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Pension vs. Lump Sum
Old 12-10-2012, 05:05 PM   #1
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Pension vs. Lump Sum

First post here, just joined... Be nice please!

I am about to retire at age 62 and have the choice of a pension that pays about $70k/year or take a $1.2 Million lump sum.

Based on a 4% draw down rate the pension seems to be the better option.

My company is financially strong. The pension is over 100% funded. But still I hear about formerly great companies going broke and defaulting on their pensions.

I'm not worried about leaving money for the kids. They are doing fine.

Any advice? Pension or lump sum?
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Old 12-10-2012, 05:14 PM   #2
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Better cash flow with the pension. I had a similar choice to make and took the pension.
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Old 12-10-2012, 05:29 PM   #3
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I would lean towards the pension assuming: good health, good longevity in the genes and other sources of retirement funds (401k, IRAs or whatever). If there is a DW to consider, is there a joint life option to consider?
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Old 12-10-2012, 06:17 PM   #4
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I had a pension offer recently also, smaller #s but similar as far as %. I would take the pension leave the risk on them.
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Old 12-10-2012, 06:22 PM   #5
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At least your options are basically a wash as they should be based on the Immediate Annuities - Income Annuity Quote Calculator. quote below, not knowing your joint payout terms/needs. But you should get a few quotes to verify.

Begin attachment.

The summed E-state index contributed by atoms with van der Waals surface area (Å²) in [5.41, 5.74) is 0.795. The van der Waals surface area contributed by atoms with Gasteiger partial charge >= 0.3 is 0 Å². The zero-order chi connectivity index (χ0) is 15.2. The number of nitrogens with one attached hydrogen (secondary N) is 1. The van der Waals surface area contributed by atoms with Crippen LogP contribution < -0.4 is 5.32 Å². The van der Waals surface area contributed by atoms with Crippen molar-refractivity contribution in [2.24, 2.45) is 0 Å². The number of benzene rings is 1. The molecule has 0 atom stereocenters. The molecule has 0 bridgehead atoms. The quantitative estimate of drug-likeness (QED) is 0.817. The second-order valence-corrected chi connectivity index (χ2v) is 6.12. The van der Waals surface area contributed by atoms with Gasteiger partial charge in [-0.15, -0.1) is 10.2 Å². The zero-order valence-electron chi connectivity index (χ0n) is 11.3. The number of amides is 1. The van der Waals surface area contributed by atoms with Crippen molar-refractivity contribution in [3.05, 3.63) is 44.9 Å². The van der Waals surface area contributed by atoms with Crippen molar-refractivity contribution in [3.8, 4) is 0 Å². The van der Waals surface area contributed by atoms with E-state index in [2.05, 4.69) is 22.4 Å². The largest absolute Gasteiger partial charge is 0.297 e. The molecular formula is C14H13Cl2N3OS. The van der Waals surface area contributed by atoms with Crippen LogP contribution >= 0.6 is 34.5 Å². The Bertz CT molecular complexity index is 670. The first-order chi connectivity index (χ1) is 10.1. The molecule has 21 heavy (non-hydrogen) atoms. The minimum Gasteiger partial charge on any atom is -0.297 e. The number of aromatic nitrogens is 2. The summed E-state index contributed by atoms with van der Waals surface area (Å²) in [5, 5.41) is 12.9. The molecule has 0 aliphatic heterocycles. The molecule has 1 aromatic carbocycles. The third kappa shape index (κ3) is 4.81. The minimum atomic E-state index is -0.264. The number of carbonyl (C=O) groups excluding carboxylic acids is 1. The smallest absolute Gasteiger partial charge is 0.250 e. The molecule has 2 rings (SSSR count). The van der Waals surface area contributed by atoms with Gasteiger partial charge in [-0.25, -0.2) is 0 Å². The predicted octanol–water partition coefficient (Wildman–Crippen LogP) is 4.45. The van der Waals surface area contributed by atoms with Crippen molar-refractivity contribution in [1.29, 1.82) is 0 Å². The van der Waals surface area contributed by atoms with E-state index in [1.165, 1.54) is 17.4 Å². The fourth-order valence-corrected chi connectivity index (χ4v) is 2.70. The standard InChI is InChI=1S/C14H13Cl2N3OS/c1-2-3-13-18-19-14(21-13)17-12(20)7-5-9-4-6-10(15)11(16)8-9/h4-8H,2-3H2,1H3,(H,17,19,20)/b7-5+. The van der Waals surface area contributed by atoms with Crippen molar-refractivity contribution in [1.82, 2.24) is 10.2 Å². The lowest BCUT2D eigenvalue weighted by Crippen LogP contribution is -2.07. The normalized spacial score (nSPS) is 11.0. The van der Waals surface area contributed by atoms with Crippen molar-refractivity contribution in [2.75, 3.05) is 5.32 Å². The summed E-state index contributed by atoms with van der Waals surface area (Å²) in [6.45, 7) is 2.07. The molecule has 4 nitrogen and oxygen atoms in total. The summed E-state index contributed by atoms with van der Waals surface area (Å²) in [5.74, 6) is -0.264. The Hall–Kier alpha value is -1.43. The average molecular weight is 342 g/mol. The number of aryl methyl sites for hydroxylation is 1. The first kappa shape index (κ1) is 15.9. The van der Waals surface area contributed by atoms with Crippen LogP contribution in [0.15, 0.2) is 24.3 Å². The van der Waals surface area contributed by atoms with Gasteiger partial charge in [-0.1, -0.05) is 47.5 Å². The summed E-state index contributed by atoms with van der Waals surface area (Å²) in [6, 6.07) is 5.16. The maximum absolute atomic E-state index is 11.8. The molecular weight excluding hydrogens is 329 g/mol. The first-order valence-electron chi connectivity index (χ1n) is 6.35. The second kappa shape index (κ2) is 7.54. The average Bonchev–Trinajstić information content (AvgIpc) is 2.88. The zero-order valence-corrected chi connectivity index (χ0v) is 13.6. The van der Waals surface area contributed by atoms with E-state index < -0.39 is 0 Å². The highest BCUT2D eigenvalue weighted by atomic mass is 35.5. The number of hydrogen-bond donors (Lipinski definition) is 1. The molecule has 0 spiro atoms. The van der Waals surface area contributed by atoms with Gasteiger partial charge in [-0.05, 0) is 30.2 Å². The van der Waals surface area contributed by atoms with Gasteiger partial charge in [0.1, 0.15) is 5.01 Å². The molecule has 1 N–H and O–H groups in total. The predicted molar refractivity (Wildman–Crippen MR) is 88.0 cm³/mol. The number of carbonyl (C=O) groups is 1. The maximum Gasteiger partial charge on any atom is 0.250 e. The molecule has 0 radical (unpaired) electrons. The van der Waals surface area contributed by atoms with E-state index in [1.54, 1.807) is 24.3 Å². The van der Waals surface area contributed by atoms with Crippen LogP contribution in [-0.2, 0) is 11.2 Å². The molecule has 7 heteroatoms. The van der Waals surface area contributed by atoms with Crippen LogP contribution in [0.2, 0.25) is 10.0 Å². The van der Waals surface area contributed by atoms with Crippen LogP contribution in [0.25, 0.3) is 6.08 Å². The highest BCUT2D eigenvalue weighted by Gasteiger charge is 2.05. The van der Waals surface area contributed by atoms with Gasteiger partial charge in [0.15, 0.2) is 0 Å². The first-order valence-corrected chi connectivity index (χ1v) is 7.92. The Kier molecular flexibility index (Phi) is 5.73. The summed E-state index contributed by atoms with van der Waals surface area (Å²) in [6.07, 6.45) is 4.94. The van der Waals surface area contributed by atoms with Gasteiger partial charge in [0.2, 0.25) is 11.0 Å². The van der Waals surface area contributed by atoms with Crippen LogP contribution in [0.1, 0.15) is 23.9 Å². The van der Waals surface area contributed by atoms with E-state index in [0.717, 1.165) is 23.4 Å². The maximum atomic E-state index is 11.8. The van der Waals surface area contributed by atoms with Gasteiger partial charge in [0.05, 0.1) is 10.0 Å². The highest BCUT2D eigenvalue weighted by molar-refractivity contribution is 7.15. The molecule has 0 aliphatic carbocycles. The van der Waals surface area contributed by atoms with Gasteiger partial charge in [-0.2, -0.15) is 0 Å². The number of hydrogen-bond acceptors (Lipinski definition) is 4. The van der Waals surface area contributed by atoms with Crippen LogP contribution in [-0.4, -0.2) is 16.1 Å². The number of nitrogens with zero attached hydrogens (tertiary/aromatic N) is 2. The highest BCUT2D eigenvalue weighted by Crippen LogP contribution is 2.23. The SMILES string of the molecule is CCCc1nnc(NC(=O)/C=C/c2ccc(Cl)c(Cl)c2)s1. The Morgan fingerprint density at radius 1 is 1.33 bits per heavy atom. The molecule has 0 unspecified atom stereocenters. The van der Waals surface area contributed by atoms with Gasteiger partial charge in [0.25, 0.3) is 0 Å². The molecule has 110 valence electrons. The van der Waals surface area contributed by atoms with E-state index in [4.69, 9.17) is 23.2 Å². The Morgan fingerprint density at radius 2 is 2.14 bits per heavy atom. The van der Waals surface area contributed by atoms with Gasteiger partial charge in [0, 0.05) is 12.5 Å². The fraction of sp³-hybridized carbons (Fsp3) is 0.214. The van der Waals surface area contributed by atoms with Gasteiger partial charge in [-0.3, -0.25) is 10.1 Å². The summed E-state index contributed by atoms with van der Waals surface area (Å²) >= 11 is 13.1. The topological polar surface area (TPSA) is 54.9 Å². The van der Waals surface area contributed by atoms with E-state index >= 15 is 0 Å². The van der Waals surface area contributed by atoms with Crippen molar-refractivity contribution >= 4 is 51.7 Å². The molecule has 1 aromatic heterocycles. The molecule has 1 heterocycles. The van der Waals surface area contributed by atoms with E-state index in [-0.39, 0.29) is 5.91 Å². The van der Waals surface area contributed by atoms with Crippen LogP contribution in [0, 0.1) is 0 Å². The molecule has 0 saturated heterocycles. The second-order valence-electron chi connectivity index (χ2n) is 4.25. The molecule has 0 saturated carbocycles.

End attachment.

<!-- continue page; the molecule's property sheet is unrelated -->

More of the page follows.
I would take the lump sum (and did 17 months ago), invest it conservatively, and buy an annuity (much) later if necessary, likely when they're cheaper due to higher interest rates - this is a bad time to buy an annuity/take a pension if you can avoid it. Even if I change my mind and wish I'd taken the pension, I can just buy an annuity whether it's a year later, 20 years or anything in between - seems like 'having my cake and eating it too.' If you take the pension, the lump sum option is gone forever.

But there's no universal answer. Some people can't sleep at night until they have some (floor) income nailed down, so they take a pension/buy an annuity and forego the future potential (for fear of the historically lesser but real downside). Some notable financial planners recommend nailing down floor income, to avoid risk once one has retired and returning to work may be less likely.

Best of luck. At least in your case there's no bad choice, basically a wash at least at present. And welcome to the forum...
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Old 12-10-2012, 07:12 PM   #6
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Welcome to the board!

We faced a similar decision last fall - we took the lump sum and rolled it into our 401(k). However, ours was different in that it was a GM pension, being "transferred" to Prudential, so we were losing our PBGC guaranteed benefit.

I'm still not sure I made the right decision - I'll probably question myself for ever. But that new & improved 401(k) balance sure does rub some salve on the wound.
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Old 12-10-2012, 10:15 PM   #7
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Originally Posted by pb4uski View Post
I would lean towards the pension assuming: good health, good longevity in the genes and other sources of retirement funds (401k, IRAs or whatever). If there is a DW to consider, is there a joint life option to consider?